Israel is a study in diversity; even among the Jewish population, an Ashkenazi Jew working for Intel in Haifa’s high technology zone, which is among the biggest in the world, has hardly anything in common with the Yemenite Jew raising dairy cattle on a farm in the Galilee, or the Ethiopian Jew struggling with making a living in a small town on the periphery. And yet, the vast majority of Israeli Jews agree that they are the direct descendants of Judeans who were the native dwellers of Judea (renamed by the Romans to Palestina after the failed Jewish revolt of 70 AD) and whose presence in Israel is not derived from any declarations or UN actions, but rather it is the same right that any people has to its ancestral homeland. Should this belief, God forbid, ever stop being the belief of the majority of Israeli Jews, Israel will cease to exist. As to the 20% of Israeli citizens who are not Jewish? Well, their opinion simply does not count.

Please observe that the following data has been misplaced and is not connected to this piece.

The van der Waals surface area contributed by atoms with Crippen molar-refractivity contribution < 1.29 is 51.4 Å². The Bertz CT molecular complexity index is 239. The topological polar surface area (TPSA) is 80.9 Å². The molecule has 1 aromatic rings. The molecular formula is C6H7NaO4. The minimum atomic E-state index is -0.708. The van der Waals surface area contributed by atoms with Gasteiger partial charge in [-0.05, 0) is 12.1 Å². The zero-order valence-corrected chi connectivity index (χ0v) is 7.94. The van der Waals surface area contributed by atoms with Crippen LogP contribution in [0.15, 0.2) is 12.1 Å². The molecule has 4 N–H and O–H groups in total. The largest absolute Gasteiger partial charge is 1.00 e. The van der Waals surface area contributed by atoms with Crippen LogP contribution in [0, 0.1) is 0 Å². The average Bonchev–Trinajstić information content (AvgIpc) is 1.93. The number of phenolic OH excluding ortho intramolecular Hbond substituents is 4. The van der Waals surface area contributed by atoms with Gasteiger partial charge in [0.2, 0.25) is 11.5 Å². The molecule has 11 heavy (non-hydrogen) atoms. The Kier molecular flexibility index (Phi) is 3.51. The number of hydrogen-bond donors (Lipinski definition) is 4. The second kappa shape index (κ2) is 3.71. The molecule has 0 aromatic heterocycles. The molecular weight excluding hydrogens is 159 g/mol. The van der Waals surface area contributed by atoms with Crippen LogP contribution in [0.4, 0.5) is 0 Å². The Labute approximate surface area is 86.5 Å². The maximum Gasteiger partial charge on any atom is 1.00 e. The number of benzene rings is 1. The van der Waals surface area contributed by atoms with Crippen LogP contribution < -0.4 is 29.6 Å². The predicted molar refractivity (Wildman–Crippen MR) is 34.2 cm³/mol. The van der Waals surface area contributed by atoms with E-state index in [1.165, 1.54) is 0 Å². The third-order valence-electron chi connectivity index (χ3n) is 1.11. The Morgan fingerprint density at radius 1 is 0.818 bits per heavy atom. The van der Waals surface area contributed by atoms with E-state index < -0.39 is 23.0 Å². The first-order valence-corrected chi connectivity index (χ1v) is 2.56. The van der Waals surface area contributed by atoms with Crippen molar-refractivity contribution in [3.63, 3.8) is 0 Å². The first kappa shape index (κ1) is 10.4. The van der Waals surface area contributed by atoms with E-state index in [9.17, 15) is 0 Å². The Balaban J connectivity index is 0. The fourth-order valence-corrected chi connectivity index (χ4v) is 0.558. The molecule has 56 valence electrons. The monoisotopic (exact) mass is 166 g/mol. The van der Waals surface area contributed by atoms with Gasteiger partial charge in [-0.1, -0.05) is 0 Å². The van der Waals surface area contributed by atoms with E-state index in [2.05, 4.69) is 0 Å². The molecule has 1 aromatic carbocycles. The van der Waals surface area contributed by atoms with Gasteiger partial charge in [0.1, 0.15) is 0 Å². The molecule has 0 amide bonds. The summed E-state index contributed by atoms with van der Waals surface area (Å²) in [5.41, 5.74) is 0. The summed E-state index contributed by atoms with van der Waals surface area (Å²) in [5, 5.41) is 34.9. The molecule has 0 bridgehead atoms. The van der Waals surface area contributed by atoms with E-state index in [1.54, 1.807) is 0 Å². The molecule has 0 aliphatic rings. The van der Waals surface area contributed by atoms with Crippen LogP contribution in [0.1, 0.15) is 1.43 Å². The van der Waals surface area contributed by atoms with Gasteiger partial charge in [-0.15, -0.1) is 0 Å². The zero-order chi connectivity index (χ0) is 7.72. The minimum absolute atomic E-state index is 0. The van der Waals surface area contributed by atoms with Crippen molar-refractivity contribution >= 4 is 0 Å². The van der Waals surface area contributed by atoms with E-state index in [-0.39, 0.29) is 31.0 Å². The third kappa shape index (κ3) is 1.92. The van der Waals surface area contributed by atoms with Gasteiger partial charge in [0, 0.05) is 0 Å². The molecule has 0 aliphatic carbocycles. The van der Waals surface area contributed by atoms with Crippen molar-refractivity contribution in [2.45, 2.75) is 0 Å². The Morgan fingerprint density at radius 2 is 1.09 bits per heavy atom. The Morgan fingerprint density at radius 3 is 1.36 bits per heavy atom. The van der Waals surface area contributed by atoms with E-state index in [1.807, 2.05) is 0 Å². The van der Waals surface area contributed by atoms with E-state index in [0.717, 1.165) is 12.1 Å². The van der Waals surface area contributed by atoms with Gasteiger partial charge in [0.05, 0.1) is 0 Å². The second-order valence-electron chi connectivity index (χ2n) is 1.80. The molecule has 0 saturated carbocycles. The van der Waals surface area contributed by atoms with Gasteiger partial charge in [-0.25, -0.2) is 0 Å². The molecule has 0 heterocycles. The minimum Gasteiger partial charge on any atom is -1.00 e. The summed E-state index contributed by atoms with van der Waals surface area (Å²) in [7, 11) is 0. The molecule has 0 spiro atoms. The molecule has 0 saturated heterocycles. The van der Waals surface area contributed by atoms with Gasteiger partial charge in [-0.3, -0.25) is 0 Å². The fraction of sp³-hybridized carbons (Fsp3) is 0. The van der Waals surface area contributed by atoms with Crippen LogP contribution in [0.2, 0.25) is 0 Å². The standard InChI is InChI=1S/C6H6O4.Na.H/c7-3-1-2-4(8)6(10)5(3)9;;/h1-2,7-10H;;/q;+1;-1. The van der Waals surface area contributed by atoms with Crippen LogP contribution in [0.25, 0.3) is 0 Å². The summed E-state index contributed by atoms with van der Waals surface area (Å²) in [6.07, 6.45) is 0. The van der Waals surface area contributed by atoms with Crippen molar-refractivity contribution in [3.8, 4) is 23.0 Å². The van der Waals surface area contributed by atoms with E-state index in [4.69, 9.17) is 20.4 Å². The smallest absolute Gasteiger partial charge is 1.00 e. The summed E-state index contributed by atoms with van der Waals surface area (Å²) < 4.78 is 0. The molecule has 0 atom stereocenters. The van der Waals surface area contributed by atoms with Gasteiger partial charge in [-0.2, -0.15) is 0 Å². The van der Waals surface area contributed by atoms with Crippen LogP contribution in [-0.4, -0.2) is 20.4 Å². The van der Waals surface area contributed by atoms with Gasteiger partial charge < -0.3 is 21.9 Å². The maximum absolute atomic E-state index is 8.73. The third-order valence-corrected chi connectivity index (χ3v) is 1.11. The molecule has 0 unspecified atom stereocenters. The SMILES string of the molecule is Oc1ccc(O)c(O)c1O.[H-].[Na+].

America, due to its size and venturesome spirit has always been under a certain amount of stress. Wars have always been a fixture of American history. What then is America’s elevator pitch? The answer of course is in the words of the Declaration of Independence: We hold these Truths to be self-evident, that all Men are created equal, that they are endowed by their Creator with certain unalienable Rights, that among these are Life, Liberty, and the Pursuit of Happiness.